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Voodoo – Art and Cult from Haiti

The Lehmann Collection must be saved!

Gardé Zazi Wangòl

Miroir d'interpellations

1. Voodoo on Haiti, 2. The history and origins of the Collection, 3. The Marianne Lehmann Collection, 4. Cataloguing the Collection, 5. Exhibitions in Geneva, Amsterdam and Berlin, 6. The museum on Haiti, 7. Timetable


Like Candomblé in Brazil, Santería on Cuba and the Shango cult on Trinidad, Haitian Voodoo is an Afro-American religion founded by blacks brought by force from Africa. These religions are based on the African heritage of their founders in combination with the prevailing socio-historical conditions of the former colonies.
In Haiti, the cult traditions kept alive by slaves from different parts of Africa mingled with the religious concepts of the indigenous Native Americans and elements of the Catholic faith spread throughout the island by the Conquistadors from Spain and later by the French colonial rulers.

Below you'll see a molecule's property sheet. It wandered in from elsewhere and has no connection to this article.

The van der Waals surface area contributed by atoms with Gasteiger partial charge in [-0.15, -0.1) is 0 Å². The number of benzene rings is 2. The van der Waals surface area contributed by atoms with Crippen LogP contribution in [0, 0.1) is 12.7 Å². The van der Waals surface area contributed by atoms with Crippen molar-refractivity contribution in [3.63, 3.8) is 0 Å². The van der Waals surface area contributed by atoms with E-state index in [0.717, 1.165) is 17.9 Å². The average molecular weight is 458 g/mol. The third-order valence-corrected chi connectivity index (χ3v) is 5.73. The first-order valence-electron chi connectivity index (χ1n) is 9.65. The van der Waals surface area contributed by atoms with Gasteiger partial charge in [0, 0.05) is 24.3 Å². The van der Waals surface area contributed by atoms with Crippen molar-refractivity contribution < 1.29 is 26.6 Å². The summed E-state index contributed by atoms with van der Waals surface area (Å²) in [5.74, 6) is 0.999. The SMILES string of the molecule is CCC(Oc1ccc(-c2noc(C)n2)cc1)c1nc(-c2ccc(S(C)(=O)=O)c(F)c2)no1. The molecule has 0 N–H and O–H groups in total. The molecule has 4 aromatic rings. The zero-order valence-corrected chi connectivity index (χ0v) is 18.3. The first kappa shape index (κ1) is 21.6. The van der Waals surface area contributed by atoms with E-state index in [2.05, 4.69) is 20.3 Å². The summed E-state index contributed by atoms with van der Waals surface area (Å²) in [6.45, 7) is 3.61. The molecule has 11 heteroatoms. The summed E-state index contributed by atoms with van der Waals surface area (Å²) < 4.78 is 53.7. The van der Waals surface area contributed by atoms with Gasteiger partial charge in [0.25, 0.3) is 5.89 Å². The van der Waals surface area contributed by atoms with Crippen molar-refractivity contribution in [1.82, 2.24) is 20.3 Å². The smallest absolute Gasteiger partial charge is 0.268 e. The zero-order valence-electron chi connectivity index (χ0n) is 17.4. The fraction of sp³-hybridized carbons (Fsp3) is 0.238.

Voodoo played an important part in the slaves’ revolt of 1804, the first successful rebellion against the colonisers. Highly original cult objects were developed within their secret societies, which then played an important part in their religious ceremonies. These cult objects are remarkably vibrant, and in many cases are of a very high artistic standard. A synthesis of cult and art.

The Collection’s History of Origins
The Swiss-born Marianne Lehmann has lived in Port-au-Prince on Haiti for almost 50 years. Together with her Haitian husband, she brought up 4 children and worked in the Swiss embassy. Some 25 years ago a Voodoo priest offered to sell her a cult object.
This marked the start of her passion for this important aspect of Haitian culture. Over the years, her knowledge and understanding of these objects has grown. At the same time, Haitian Voodoo priests discovered in Marianne Lehmann a «protector» for their cult objects, which they were mostly obliged to sell for economic reasons.